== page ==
Proper motion (astronomy)
As a proper motion is referred to in the astronomy of spatial movements on celestial bodies based, slow change in position on the imaginary celestial sphere . In astrometry it is given in two spherical components (north and east) and is usually less than 1 ″ per year for objects outside the solar system . Together with the radial velocity it gives the spatial movement of the object.
The term peculiar movement (from the Latin peculiaris = own) is rarely used for proper movement , but it is misleading because it can be confused with the peculiar speed , which has a completely different meaning.
Proper movement and speed
The proper movement indicates an angular velocity . The speed component perpendicular to the connection between earth and star (tangential speed) is calculated from this by multiplying it by the distance. For example, a proper movement of one arc second per year at a distance of one parsec corresponds to a speed of one AU per year or about 4.75 km / s. For the relative speed to the sun, the (heliocentric) radial speed must also be taken into account.
The star with the highest self-motion measured so far is Barnard's Arrow Star , which moves at 10.34 "per year and is only six light-years away from Earth. The Kapteyns star moves second fastest on the imaginary celestial sphere, although its actual tangential velocity is higher because of its greater distance.
The Triangle Nebula , a neighboring galaxy, is one of the few extra-galactic objects whose proper motion could be measured. This amounts to around 50 micro-arc seconds per year.
In order to indicate the apparent direction of the proper motion on the celestial sphere in addition to the angular difference per year , two systems are used:
- In addition to the total own movement per year, a position angle is also noted as a deviation from the north direction. North is 0 °, east 90 °, south 180 ° and west 270 °. For the example of Barnard's arrow star, the position angle of 355.8 ° is specified in addition to μ = 10.34 ″ / a.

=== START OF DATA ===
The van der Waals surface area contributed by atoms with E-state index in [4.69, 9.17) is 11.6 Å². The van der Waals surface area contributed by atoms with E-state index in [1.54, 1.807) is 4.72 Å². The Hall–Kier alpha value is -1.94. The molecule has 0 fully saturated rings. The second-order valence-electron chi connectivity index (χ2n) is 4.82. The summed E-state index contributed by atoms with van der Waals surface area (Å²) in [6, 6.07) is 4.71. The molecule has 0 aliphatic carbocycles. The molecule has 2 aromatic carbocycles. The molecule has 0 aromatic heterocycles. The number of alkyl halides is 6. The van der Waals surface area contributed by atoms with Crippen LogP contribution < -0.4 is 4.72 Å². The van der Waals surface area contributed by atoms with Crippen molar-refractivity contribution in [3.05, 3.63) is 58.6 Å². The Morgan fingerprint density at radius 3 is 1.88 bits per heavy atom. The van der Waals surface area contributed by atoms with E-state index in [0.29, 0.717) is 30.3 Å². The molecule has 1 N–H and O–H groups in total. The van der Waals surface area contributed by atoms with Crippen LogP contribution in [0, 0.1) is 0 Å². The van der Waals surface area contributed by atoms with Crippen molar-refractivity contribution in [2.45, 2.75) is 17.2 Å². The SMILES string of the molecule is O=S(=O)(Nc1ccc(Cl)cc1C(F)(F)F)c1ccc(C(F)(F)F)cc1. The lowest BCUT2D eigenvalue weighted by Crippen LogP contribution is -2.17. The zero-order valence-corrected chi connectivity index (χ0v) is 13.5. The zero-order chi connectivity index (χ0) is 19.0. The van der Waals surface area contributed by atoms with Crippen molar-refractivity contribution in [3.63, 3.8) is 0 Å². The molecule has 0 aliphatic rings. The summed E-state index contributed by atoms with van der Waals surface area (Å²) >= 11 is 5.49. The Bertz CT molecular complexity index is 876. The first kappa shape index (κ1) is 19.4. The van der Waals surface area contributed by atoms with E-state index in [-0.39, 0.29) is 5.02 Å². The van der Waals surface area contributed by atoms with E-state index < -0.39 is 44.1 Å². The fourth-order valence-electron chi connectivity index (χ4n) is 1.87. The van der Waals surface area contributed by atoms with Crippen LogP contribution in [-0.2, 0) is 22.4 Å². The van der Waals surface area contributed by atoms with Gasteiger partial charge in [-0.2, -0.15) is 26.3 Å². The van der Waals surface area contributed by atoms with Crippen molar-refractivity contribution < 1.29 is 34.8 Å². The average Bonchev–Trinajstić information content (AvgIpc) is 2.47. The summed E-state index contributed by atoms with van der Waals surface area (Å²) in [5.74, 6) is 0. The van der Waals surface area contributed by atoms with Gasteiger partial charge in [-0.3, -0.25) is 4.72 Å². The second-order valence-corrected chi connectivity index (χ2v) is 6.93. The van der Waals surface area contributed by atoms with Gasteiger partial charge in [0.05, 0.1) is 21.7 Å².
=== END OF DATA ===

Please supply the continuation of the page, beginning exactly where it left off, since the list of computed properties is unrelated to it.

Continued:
- The total natural movement per year is broken down into two components μ (RA) ( right ascension ) and μ (Dec) ( declination ). For Barnard's Arrow Star, the values are:
- μ (RA) = −0.757 "/ a
- µ (Dec) = 10.31 "/ a.
Self motions were only recognized by James Bradley in 1728 , because they take place very slowly because of the great distances between the stars; up until then, fixed stars were generally spoken of. They are measured in arc seconds per year , unit ″ / a, and usually have the symbol μ. In 1777 Christian Mayer proposed a method to study proper motion using stars that are close together. In his further observations in 1779, he distinguished between possible physical and only optical double stars .
In 1783, Wilhelm Herschel examined the proper motion of 14 stars and found that eleven stars move to a common point near the star Lambda Herculis . From this he concluded that the solar system was in absolute motion. He ascribed a real movement of their own to the three stars whose movement was not aligned with this point. This investigation was repeated by Argelander in 1838–1840 using almost 600 stars. Argelander's investigation confirmed Herschel's result. Thus, starting in 1840, it was possible to trace back the proper movement to an absolute movement of the solar system and a real movement of the fixed stars.
Other movements on the celestial sphere
A distinction must be made between apparent movements on the celestial sphere that are caused in other ways:
- The yearly movement of the earth around the sun causes a parallax, i. That is, nearby stars shift slightly against the background of much more distant stars due to the different viewing angle.
- The fluctuations in the earth's axis , essentially precession and nutation , lead to a uniform displacement of the entire celestial sphere.
- The finite speed of light , together with the earth's movement, leads to aberration (deflection) of starlight, as the earth moves under the incident light.
- Andreas Brunthaler, Mark J. Reid, Heino Falcke, Lincoln J. Greenhill, Christian Henkel ,: The Geometric Distance and Proper Motion of the Triangulum Galaxy (M33) . In: Science . 307, No. 5714, 2005, pp. 1440-1443. doi : 10.1126 / science.1108342 .
- Christian Mayer, Thorough defense of new observations of fixed star satellites which took place in Mannheim on the electoral prince. Observatory were discovered, Mannheim 1778